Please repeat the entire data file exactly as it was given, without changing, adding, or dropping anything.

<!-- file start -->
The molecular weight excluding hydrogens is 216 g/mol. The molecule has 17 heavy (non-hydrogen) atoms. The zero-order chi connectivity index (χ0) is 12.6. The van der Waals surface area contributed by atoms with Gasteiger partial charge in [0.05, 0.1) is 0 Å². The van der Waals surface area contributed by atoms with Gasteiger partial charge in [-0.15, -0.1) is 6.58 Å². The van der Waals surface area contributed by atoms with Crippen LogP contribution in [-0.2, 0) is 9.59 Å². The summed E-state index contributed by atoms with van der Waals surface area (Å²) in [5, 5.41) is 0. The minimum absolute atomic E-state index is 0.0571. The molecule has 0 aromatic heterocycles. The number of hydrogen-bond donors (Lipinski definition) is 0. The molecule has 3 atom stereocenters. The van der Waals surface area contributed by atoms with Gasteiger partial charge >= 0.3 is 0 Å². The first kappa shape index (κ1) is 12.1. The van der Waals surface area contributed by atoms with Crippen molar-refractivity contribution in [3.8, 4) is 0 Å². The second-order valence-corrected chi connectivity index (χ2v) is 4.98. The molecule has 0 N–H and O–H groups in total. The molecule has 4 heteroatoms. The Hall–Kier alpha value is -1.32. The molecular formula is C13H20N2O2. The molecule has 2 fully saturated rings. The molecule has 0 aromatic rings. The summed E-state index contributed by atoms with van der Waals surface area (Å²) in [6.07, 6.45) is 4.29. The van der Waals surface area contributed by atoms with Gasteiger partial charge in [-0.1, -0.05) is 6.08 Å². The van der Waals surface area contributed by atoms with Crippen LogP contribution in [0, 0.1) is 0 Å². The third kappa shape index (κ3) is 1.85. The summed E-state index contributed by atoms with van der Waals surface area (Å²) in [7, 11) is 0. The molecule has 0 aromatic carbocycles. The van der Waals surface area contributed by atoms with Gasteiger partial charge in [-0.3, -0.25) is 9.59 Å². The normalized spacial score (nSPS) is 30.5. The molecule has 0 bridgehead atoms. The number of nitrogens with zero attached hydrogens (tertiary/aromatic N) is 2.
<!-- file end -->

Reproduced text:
The molecular weight excluding hydrogens is 216 g/mol. The molecule has 17 heavy (non-hydrogen) atoms. The zero-order chi connectivity index (χ0) is 12.6. The van der Waals surface area contributed by atoms with Gasteiger partial charge in [0.05, 0.1) is 0 Å². The van der Waals surface area contributed by atoms with Gasteiger partial charge in [-0.15, -0.1) is 6.58 Å². The van der Waals surface area contributed by atoms with Crippen LogP contribution in [-0.2, 0) is 9.59 Å². The summed E-state index contributed by atoms with van der Waals surface area (Å²) in [5, 5.41) is 0. The minimum absolute atomic E-state index is 0.0571. The molecule has 0 aromatic heterocycles. The number of hydrogen-bond donors (Lipinski definition) is 0. The molecule has 3 atom stereocenters. The van der Waals surface area contributed by atoms with Gasteiger partial charge >= 0.3 is 0 Å². The first kappa shape index (κ1) is 12.1. The van der Waals surface area contributed by atoms with Crippen molar-refractivity contribution in [3.8, 4) is 0 Å². The second-order valence-corrected chi connectivity index (χ2v) is 4.98. The molecule has 0 N–H and O–H groups in total. The molecule has 4 heteroatoms. The Hall–Kier alpha value is -1.32. The molecular formula is C13H20N2O2. The molecule has 2 fully saturated rings. The molecule has 0 aromatic rings. The summed E-state index contributed by atoms with van der Waals surface area (Å²) in [6.07, 6.45) is 4.29. The van der Waals surface area contributed by atoms with Gasteiger partial charge in [-0.1, -0.05) is 6.08 Å². The van der Waals surface area contributed by atoms with Crippen LogP contribution in [0, 0.1) is 0 Å². The third kappa shape index (κ3) is 1.85. The summed E-state index contributed by atoms with van der Waals surface area (Å²) in [7, 11) is 0. The molecule has 0 aromatic carbocycles. The van der Waals surface area contributed by atoms with Gasteiger partial charge in [-0.3, -0.25) is 9.59 Å². The normalized spacial score (nSPS) is 30.5. The molecule has 0 bridgehead atoms. The number of nitrogens with zero attached hydrogens (tertiary/aromatic N) is 2.